The business end


#1

Many ammo collectors know little about the guns and platforms which deliver the ammunition. During my veteran’s Day visit to the Smithsonian National Air and Space Museum 1 in DC - (# 2 is now open near Dulles Airport in Va.) I photographed the business end of the aircraft in the WW2 hall and have added the suitable ammunition section from our ammunition display.


B17


ME 109


SPITFIRE

ZERO

The Italian fighter is flying away from view so no business end for it.

My old friend and master cross sectioner , Wayne Markov , inerted all of the cartridges for the display and did the sectioning.

The " Founding Society " died after this project.

Those interested in an ammunition museum could hold meetings in a telephone booth. Little interest or money.

Of course the Russian are thinking ; WHAT ABOUT US ? WE WERE IN WW2 ALSO!

NO DOUBT ABOUT THAT !

HOWEVER , This project was done during a period when the SOVIET UNION was not very helpfull. I traveled to the SOVIET UNION on 3 missions to attempt to obtain a WW2 aircraft for this museum. It never happened until after the museum was built and filled.

We were able to obtain a Soyuz spacecraft for the museum in exchange for an Apollo scapcecraft BUT the Soviet government was not interested in any deal for a WW2 aircraft at the time. Their answer was that they didn’t have any !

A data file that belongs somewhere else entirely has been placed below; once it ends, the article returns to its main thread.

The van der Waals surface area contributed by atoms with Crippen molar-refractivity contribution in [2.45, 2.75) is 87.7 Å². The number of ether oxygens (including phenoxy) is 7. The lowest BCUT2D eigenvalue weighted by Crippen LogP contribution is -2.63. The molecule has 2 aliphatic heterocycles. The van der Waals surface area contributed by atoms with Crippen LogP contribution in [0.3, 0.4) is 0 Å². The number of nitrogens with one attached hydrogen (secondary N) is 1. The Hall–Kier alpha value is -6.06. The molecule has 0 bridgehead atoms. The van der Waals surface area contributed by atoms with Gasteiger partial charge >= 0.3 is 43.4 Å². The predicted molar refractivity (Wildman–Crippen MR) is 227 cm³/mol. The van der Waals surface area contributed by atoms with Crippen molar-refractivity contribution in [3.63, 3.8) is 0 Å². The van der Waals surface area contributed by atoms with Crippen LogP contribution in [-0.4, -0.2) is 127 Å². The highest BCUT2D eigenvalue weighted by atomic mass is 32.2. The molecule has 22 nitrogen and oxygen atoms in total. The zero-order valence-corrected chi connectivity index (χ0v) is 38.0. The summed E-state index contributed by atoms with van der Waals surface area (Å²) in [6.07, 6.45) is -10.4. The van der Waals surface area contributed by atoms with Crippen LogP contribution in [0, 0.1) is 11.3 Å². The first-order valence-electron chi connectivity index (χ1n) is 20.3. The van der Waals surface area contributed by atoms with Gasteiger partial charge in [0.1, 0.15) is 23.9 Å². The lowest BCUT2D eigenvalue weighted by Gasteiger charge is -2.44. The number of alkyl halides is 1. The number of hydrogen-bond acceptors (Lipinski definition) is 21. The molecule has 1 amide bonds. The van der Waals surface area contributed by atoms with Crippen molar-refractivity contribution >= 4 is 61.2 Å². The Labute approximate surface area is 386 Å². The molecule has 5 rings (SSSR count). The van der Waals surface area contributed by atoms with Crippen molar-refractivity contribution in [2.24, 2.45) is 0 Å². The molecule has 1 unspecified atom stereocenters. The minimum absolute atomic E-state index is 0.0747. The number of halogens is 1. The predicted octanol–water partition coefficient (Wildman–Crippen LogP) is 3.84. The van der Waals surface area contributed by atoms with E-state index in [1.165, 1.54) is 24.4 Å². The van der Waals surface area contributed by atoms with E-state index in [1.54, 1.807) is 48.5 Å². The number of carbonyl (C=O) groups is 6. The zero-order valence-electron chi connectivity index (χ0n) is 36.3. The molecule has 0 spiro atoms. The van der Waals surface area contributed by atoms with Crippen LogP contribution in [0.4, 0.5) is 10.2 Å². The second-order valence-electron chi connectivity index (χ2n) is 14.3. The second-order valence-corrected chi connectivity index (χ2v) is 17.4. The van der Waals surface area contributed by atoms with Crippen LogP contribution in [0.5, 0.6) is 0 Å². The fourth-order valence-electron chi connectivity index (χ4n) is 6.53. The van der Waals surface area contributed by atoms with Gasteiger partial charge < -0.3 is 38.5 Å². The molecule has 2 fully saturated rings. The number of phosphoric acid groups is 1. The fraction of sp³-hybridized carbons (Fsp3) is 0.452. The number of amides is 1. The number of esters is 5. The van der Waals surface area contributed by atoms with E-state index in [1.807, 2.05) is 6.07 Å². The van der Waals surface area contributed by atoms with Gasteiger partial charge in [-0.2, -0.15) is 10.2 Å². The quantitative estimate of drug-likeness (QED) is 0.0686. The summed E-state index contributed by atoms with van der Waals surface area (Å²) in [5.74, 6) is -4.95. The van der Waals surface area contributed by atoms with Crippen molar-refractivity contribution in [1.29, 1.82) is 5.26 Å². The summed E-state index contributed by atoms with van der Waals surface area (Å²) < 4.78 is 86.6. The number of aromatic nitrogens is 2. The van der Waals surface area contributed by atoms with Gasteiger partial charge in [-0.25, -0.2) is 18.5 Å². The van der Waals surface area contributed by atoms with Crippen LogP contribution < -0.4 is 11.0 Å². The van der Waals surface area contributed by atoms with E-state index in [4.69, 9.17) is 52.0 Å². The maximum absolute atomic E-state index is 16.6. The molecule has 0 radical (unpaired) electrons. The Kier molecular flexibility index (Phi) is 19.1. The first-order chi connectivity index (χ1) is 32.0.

Later we did get a Sturmovic aircraft from them but far too late for this museum.


#2

Now that is one of the coolest and nicest ammunition exhibits I have seen. I see some new sectioning styles I may have emulate from Mr. Markov.That P51 is amazing too!


#3

EXCELLENT DISPLAY to augment the historic aircraft in the collection.

Very few U.S. military aviation museums have any sort of weapons or ordnance exhibits. I guess they take the politically correct route and avoid pointing out these are WARPLANES built for combat. While only a few people may be as keenly interested as IAA members might be, the public needs to see some of the weapons and ammunition used by historic aircraft. These artifacts also are important to the hordes of people who made combat aircraft effective- the mechanics, armorers and ordnance crews who put the teeth in the aircraft. These talented and hard working members of the team seldom get any recognition, as 99% of it goes to the pilots.

Well done, CSAEOD!


#4

I agree 100% John!

Jason


#5

When I first came across these ammunition displays at the Air & Space Museum I explained to my wife and daughter: “You can go look around some more, I’ll be right here for a while”. Absolutely top notch.